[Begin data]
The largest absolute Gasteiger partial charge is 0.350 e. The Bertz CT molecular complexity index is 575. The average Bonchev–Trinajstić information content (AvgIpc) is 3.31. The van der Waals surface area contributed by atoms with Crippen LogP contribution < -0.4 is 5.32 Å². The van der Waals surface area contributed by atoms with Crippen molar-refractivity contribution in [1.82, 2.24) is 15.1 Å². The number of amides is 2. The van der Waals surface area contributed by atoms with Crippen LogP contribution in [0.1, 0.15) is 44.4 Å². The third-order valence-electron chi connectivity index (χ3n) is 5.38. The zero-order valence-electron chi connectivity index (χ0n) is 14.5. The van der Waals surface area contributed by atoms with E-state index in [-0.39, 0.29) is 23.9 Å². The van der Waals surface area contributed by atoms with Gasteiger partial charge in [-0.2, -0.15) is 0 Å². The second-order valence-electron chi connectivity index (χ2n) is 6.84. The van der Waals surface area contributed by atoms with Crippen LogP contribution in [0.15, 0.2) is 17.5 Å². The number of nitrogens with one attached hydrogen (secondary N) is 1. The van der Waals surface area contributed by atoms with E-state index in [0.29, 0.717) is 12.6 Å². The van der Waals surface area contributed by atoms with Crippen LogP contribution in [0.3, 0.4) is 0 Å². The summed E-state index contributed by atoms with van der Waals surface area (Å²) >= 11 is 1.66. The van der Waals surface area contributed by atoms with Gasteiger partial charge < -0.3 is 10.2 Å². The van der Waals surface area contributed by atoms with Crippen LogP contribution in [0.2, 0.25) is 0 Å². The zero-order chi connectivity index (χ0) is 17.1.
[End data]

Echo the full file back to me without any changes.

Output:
The largest absolute Gasteiger partial charge is 0.350 e. The Bertz CT molecular complexity index is 575. The average Bonchev–Trinajstić information content (AvgIpc) is 3.31. The van der Waals surface area contributed by atoms with Crippen LogP contribution < -0.4 is 5.32 Å². The van der Waals surface area contributed by atoms with Crippen molar-refractivity contribution in [1.82, 2.24) is 15.1 Å². The number of amides is 2. The van der Waals surface area contributed by atoms with Crippen LogP contribution in [0.1, 0.15) is 44.4 Å². The third-order valence-electron chi connectivity index (χ3n) is 5.38. The zero-order valence-electron chi connectivity index (χ0n) is 14.5. The van der Waals surface area contributed by atoms with E-state index in [-0.39, 0.29) is 23.9 Å². The van der Waals surface area contributed by atoms with Gasteiger partial charge in [-0.2, -0.15) is 0 Å². The second-order valence-electron chi connectivity index (χ2n) is 6.84. The van der Waals surface area contributed by atoms with Crippen LogP contribution in [0.15, 0.2) is 17.5 Å². The number of nitrogens with one attached hydrogen (secondary N) is 1. The van der Waals surface area contributed by atoms with E-state index in [0.29, 0.717) is 12.6 Å². The van der Waals surface area contributed by atoms with Crippen LogP contribution in [0.3, 0.4) is 0 Å². The summed E-state index contributed by atoms with van der Waals surface area (Å²) >= 11 is 1.66. The van der Waals surface area contributed by atoms with Gasteiger partial charge < -0.3 is 10.2 Å². The van der Waals surface area contributed by atoms with Crippen LogP contribution in [0.2, 0.25) is 0 Å². The zero-order chi connectivity index (χ0) is 17.1.